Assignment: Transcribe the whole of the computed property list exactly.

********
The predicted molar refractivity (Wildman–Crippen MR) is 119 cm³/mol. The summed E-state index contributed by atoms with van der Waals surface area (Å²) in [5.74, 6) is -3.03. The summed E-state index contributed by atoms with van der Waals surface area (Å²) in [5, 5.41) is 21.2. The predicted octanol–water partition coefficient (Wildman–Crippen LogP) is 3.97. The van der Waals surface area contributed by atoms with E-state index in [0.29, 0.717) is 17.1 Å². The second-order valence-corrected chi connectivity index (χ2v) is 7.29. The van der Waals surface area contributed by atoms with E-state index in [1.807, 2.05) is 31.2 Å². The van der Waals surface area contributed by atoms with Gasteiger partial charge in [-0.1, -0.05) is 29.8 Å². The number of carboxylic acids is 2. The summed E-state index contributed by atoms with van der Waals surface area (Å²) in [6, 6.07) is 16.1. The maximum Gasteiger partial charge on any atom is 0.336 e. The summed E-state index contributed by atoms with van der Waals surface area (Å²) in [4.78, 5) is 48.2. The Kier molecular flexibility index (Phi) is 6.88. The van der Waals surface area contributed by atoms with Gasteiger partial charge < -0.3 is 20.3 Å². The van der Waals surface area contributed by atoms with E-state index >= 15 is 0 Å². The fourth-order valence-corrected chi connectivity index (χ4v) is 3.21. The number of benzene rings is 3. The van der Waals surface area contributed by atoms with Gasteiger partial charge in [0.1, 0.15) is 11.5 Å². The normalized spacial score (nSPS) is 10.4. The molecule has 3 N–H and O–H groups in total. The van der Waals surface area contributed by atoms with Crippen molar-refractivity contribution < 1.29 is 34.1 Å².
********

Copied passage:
The predicted molar refractivity (Wildman–Crippen MR) is 119 cm³/mol. The summed E-state index contributed by atoms with van der Waals surface area (Å²) in [5.74, 6) is -3.03. The summed E-state index contributed by atoms with van der Waals surface area (Å²) in [5, 5.41) is 21.2. The predicted octanol–water partition coefficient (Wildman–Crippen LogP) is 3.97. The van der Waals surface area contributed by atoms with E-state index in [0.29, 0.717) is 17.1 Å². The second-order valence-corrected chi connectivity index (χ2v) is 7.29. The van der Waals surface area contributed by atoms with E-state index in [1.807, 2.05) is 31.2 Å². The van der Waals surface area contributed by atoms with Gasteiger partial charge in [-0.1, -0.05) is 29.8 Å². The number of carboxylic acids is 2. The summed E-state index contributed by atoms with van der Waals surface area (Å²) in [6, 6.07) is 16.1. The maximum Gasteiger partial charge on any atom is 0.336 e. The summed E-state index contributed by atoms with van der Waals surface area (Å²) in [4.78, 5) is 48.2. The Kier molecular flexibility index (Phi) is 6.88. The van der Waals surface area contributed by atoms with Gasteiger partial charge < -0.3 is 20.3 Å². The van der Waals surface area contributed by atoms with E-state index >= 15 is 0 Å². The fourth-order valence-corrected chi connectivity index (χ4v) is 3.21. The number of benzene rings is 3. The van der Waals surface area contributed by atoms with Gasteiger partial charge in [0.1, 0.15) is 11.5 Å². The normalized spacial score (nSPS) is 10.4. The molecule has 3 N–H and O–H groups in total. The van der Waals surface area contributed by atoms with Crippen molar-refractivity contribution < 1.29 is 34.1 Å².